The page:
The Kolkata Bench of the National Company Law Tribunal (NCLT) on Friday admitted a petition to start an insolvency process against McNally Bharat Engineering Company Limited, the troubled engineering, procurement and construction (EPC) company of the Khaitan-owned Williamson Magor Group.
Sources in the group confirmed that the petition for insolvency had been admitted but indicated that options for resolution were still being looked at. The order was yet to be uploaded till late evening.
The petition for insolvency had been moved by Bank of India, the lead bank. Ankur Singhi, Senior Partner, S K Singhi & Co. LLP, advocate for Bank of India, said, the NCLT admitted the Bank of India petition today for commencement of CIRP (corporate insolvency resolution process) in McNally Bharat.
“Bank of India had moved a petition for CIRP against McNally Bharat in 2020. The resolution plans submitted by the company to the lenders during the pendency of the petition was rejected,” said Singhi.
A filing with the stock exchanges by McNally earlier in the month had mentioned that the total financial indebtedness of the listed entities including short-term and long-term debt, as on March 31, was Rs 2,067.49 crore.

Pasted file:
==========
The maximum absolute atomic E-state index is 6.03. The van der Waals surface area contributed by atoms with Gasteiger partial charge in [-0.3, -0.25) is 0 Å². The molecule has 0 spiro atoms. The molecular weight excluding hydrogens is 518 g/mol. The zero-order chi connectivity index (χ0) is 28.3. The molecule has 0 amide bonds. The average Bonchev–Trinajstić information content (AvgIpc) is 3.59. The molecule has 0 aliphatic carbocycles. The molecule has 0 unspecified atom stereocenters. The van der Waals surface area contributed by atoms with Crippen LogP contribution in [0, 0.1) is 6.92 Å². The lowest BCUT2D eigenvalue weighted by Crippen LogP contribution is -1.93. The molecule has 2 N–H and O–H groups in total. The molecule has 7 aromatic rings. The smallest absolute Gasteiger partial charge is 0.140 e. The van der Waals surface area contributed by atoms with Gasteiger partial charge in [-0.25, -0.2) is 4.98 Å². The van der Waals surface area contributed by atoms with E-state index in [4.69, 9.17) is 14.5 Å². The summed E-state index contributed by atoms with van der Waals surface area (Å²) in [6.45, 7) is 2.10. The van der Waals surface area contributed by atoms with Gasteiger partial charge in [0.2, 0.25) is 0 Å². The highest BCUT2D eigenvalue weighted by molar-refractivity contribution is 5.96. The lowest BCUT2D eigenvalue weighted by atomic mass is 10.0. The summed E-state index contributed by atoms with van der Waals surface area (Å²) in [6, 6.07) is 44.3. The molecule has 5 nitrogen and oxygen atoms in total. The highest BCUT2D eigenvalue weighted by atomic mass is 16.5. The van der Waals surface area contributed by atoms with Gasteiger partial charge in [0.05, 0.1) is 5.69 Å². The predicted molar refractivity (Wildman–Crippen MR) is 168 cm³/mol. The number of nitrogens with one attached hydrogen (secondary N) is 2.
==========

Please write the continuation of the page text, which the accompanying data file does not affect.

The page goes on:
McNally had been pursuing a resolution outside the Insolvency and Bankruptcy Code (IBC) framework for some time. According to the company’s notes to December quarter results, the lenders had done a techno economic viability (TEV) study of the resolution plan.
However, an NCLT order dated March 30, mentioned that the committee of lenders had communicated to the corporate debtor (McNally) that the resolution plan submitted by it to resolve the insolvency outside the IBC framework was not acceptable to the lenders.
Trying to save McNally had proved costly for the Khaitans. The group wanted to avoid default, so when a downturn in the EPC industry spiralled, loans and advances were made by group companies – Eveready Industries India, a market leader in dry cell battery and McLeod Russel India, the country’s largest bulk tea producer.
For McLeod, which worked its way out of NCLT last year after a settlement with a financial creditor, a resolution under RBI’s June 7, 2019 circular is in the works with bankers.
Support to McNally was also extended by pledging promoter shares in the two companies to borrow funds for McNally. As pledged shares were called in by borrowers, the Khaitan holding slipped in its crown jewels – Eveready and McLeod.
In Eveready, as of December, promoter holding stood at 4.84 per cent as of December. The Burmans – looking to take control of Eveready – are at 20.96 per cent. In McLeod, promoter holding as of March 2022, was at 6.25 per cent.